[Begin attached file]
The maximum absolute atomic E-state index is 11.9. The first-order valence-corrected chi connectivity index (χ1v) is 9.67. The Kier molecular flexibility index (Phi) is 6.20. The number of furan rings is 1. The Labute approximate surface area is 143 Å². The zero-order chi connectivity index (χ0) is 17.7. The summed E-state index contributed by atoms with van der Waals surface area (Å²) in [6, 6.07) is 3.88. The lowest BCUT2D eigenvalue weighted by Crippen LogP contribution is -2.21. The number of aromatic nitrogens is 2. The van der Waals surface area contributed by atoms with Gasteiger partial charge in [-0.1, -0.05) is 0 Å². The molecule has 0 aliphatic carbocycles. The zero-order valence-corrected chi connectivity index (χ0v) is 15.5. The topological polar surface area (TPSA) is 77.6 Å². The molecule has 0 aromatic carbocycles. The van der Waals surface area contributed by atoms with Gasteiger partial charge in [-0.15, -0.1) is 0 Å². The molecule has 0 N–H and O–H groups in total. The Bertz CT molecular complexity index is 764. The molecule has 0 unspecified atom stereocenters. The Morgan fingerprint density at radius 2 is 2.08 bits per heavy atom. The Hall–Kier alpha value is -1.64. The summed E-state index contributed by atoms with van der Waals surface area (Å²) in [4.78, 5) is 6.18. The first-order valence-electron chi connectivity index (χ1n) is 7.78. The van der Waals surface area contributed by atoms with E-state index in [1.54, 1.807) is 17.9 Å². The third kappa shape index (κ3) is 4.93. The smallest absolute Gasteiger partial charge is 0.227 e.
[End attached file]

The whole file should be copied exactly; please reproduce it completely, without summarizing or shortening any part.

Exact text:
The maximum absolute atomic E-state index is 11.9. The first-order valence-corrected chi connectivity index (χ1v) is 9.67. The Kier molecular flexibility index (Phi) is 6.20. The number of furan rings is 1. The Labute approximate surface area is 143 Å². The zero-order chi connectivity index (χ0) is 17.7. The summed E-state index contributed by atoms with van der Waals surface area (Å²) in [6, 6.07) is 3.88. The lowest BCUT2D eigenvalue weighted by Crippen LogP contribution is -2.21. The number of aromatic nitrogens is 2. The van der Waals surface area contributed by atoms with Gasteiger partial charge in [-0.1, -0.05) is 0 Å². The molecule has 0 aliphatic carbocycles. The zero-order valence-corrected chi connectivity index (χ0v) is 15.5. The topological polar surface area (TPSA) is 77.6 Å². The molecule has 0 aromatic carbocycles. The van der Waals surface area contributed by atoms with Gasteiger partial charge in [-0.15, -0.1) is 0 Å². The molecule has 0 N–H and O–H groups in total. The Bertz CT molecular complexity index is 764. The molecule has 0 unspecified atom stereocenters. The Morgan fingerprint density at radius 2 is 2.08 bits per heavy atom. The Hall–Kier alpha value is -1.64. The summed E-state index contributed by atoms with van der Waals surface area (Å²) in [4.78, 5) is 6.18. The first-order valence-electron chi connectivity index (χ1n) is 7.78. The van der Waals surface area contributed by atoms with E-state index in [1.54, 1.807) is 17.9 Å². The third kappa shape index (κ3) is 4.93. The smallest absolute Gasteiger partial charge is 0.227 e.